"ANTHONY FENTON: Well, after the coup, Ira Lowenthal reentered Haiti. Now, he had had to leave, I believe, in 2002, because he was getting too hot. He was up to some activities that were being scrutinized by the Haitian government. Now, he joined and helped create the Haiti Democracy Project in 2002, in late 2002, and then he supported the emergence of the Group of 184 shortly thereafter, which is basically the Haitian version of the Haiti Democracy Project. I mentioned the Boulos family. Rudolph Boulos is a board member, founding board member of the Haiti Democracy Project, as well, and he's actually running for Senate in the area of Haiti where they plan to develop free-trade zones and open up a whole swath of sweatshops.
"But Ira Lowenthal, he was working for the Americas Development Foundation, which is one of the key organizations implementing these so-called Democracy Enhancement projects prior to the coup. After the coup, he had a brief stint with them, and then he moved on to this other organization called the United Nations Office for Project Services. Now, it's a very interesting organization that does reconstruction work, and they're working -- they're called the self-financing arm or management services arm of the United Nations, very obscure and little known, but Ira Lowenthal became the director of this organization in Haiti just after the coup, and he helped set up registration centers for the elections, and he's played an integral role in the sort of infrastructure of carrying out this election process. " [4]

"In his later text on U.S. intervention, Promoting Polyarchy: Globalization, US Intervention and Hegemony, Robinson described the NED as being “organically integrated into the overall execution of US national security and foreign policy…The NED has operated in tandem with all major interventionist undertakings of the 1980s and 1990s.” The NED structure, which consists of an “interlocked core of political warfare specialists” makes it “an exact mirror of the institutional structure of power in the United States.”(10) Robinson is referring to the four 'pillar’ institutes that receive funding from the NED. These include the international wings of the Democratic and Republican parties—the International Republican Institute (IRI), and National Democratic Institute (NDI), respectively. The remaining pillars are big business representation through the Centre for International Private Enterprise (CIPE), and big labour is represented by the by the Solidarity Centre. The four institutes, along with an alphabet soup mixture of other overt operators–for example, the International Foundation for Electoral Systems (IFES), the America’s Development Foundation (ADF), Creative Associates International, Inc., (CAII), Development Alternatives International (DAI), Management Systems International (MSI)–receive the majority of their funding from USAID. According to IRI spokesperson Christopher Sands, the most recent combined NDI and IRI budgets were almost $200 million.(11), which eclipses by more than double the NED’s annual budget of $80 million." [5]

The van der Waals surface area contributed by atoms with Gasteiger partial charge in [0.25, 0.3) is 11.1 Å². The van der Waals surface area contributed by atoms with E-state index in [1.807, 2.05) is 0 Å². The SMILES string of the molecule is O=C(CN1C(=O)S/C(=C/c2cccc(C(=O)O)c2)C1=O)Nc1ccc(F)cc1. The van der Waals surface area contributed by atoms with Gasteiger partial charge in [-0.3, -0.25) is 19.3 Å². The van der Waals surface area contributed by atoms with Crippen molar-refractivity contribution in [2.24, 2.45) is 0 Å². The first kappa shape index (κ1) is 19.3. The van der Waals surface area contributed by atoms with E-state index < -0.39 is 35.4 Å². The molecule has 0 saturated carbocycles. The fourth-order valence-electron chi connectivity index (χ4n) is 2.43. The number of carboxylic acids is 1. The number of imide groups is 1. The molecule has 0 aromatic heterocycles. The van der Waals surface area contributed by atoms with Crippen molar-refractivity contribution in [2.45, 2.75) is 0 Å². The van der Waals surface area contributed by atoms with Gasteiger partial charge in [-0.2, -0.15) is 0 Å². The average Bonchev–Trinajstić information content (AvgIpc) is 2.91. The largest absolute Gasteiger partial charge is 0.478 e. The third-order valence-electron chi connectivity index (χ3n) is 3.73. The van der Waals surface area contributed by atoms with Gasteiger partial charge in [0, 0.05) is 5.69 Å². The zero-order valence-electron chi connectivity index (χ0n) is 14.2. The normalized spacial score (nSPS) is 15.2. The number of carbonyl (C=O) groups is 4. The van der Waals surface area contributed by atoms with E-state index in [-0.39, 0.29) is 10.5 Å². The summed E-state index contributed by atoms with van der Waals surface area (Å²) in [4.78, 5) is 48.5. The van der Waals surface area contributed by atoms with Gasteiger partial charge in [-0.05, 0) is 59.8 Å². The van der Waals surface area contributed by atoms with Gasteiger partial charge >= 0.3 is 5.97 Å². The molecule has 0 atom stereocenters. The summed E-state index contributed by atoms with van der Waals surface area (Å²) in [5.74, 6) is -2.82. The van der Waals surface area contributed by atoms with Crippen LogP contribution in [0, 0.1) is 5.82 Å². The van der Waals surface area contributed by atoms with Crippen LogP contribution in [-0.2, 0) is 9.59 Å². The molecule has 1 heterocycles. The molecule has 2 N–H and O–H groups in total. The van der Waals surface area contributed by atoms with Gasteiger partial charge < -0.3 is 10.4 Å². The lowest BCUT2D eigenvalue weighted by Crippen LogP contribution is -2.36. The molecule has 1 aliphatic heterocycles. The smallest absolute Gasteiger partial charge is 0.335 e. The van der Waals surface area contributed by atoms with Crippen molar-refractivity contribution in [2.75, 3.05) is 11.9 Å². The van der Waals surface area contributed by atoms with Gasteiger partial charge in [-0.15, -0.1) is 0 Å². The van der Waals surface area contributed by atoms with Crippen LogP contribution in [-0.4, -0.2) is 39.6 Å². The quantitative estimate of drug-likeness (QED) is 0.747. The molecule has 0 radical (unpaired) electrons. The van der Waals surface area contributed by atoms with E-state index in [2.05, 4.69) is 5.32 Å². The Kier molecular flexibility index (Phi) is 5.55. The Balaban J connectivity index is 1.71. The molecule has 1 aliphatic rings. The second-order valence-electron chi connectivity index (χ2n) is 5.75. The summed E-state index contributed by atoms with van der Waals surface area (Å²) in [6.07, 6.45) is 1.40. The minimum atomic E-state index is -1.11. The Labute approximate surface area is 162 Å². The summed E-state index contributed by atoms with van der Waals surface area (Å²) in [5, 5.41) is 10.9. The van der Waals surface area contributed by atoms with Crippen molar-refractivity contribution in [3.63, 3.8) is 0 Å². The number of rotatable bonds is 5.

Staff

Source

Contact

Web: http://www.adfusa.org/home.htm